Organizations to receive inaugural Bush Prize for Community Innovation

(Saint Paul, MN – Dec. 19, 2013) – The Bush Foundation has awarded its first annual Bush Prize for Community Innovation to nine organizations across Minnesota, North Dakota, South Dakota and the 23 Native nations that share the same geography.  The Bush Prize honors and supports organizations with a proven record of creating innovative solutions to address community challenges and opportunities. Their innovations must be developed through inclusive, collaborative processes focused on making the most of community assets and must be more effective, equitable or sustainable than existing approaches.

The 2013 Bush Prize winners from South Dakota and the Native nations that share the same geography are:

Behavior Management Systems (Rapid City)The Black Hills region’s largest and most comprehensive provider of community-based behavioral and mental health services, Behavior Management Systems (BMS) helps over 11,000 people of all ages cope with the stresses of life every year. BMS is a leading member of the Black Hills Behavioral Health Collaborative, a coalition of more than 40 organizations established in 2007 to address serious gaps in access to affordable behavioral health services.

Four Bands Community Fund (Eagle Butte)Established in 1998 to address the lack of business development on Cheyenne River, Four Bands Community Fund has earned a reputation for developing innovative approaches to improve the economic status of tribal members. One recent example is “Making Waves,” an initiative that emphasizes the importance of social networks, supports entrepreneurial activities, encourages success stories, and promotes public education campaigns that help youth and adults implement healthy money management into their lives.

Project PRIME: Promoting Reflective Inquiry in Mathematics Education (Spearfish/Rapid City)A partnership of Black Hills State University, Rapid City Area Schools and Technology and Innovation in Education, Project PRIME has worked for over a decade to improve the teaching and learning of K-12 mathematics within Rapid City Area Schools, strengthen teacher preparation at Black Hills State University, and create a vibrant professional learning community across all three organizations.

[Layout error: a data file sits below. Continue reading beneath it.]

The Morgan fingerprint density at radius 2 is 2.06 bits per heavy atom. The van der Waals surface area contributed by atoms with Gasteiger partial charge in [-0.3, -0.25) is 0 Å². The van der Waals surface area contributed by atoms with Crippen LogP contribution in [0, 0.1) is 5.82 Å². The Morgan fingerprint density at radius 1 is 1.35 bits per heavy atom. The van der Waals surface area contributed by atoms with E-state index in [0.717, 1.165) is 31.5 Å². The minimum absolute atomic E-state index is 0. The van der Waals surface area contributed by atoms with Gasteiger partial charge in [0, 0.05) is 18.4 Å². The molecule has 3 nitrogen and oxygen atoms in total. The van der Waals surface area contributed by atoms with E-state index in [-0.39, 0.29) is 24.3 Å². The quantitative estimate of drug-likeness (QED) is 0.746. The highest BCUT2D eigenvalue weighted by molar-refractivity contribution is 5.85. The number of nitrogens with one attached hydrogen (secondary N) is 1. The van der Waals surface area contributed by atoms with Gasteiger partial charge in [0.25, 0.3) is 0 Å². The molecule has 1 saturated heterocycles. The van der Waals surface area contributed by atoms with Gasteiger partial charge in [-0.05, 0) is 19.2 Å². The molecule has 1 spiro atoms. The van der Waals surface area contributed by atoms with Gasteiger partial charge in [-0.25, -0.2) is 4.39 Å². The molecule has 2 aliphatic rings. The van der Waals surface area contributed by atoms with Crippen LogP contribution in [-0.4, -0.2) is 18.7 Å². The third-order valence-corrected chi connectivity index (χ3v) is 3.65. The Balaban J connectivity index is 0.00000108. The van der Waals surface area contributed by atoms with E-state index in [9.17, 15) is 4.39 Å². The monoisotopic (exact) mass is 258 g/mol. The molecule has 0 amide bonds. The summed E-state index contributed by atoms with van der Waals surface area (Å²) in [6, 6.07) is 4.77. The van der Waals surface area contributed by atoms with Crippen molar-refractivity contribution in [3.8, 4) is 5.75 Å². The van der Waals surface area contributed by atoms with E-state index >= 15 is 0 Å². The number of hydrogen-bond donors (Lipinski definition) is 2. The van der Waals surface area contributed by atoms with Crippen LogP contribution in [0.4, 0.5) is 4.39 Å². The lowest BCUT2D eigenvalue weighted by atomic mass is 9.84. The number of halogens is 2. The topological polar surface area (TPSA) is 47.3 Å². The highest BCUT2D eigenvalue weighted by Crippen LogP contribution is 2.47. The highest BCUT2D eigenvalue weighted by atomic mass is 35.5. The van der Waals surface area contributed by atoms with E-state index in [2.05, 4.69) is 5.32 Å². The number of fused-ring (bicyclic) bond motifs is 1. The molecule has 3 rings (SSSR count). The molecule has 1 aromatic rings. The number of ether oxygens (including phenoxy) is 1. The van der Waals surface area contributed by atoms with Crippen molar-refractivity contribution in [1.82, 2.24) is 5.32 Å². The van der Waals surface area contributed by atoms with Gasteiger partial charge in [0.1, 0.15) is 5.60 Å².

For more information about each Bush Prize winner visit

Each Bush Prize winner will receive a flexible grant equal to 25 percent of their program’s current fiscal year budget, up to $500,000. The Foundation will also provide grants in the amount of $10,000 to 21 organizations that made it to the final round of the selection process, but did not receive a Bush Prize. In all, the Bush Foundation will award more than $3.5 million through the Bush Prize program.

“The collective record of accomplishment of the Bush Prize winners is a testament to what can be achieved by intentionally, thoughtfully and continuously engaging the community in the problem-solving process. Each organization has established a culture of innovation that has led to positive impact in their community,” said Bush Foundation President Jennifer Ford Reedy. “The Bush Prize not only provides the winners with resources to support their work, our hope is that it also inspires others to think differently about how to approach problem-solving in their community.”

“When it comes to community innovation, we believe process matters. The best way to achieve innovation is by involving the community every step of the way,” said Molly Matheson Gruen, the Bush Foundation’s community innovation manager. “It was heartening to see so many organizations and communities across the region that are working to improve quality of life for their citizens in a way that ensures all voices are heard and that the solutions will endure.”

The Bush Foundation received nearly 300 applications for the inaugural Bush Prize. Winners were selected by advisory committees made up of community representatives from Minnesota, North Dakota and South Dakota. The Bush Prize, together with the Community Innovation Grant Program, is part of the Bush Foundation’s effort to enable, inspire and reward community innovation. Community Innovation Grants support organizations working to create or implement an innovative solution to address a community need or opportunity. The Bush Prize and Community Innovation Grant program are open to all 501(c)3s and government agencies operating within the region served by the Bush Foundation. The Community Innovation Grant program will open a new application period in January 2014. The Foundation will begin accepting applications for the 2014 Bush Prize in April.


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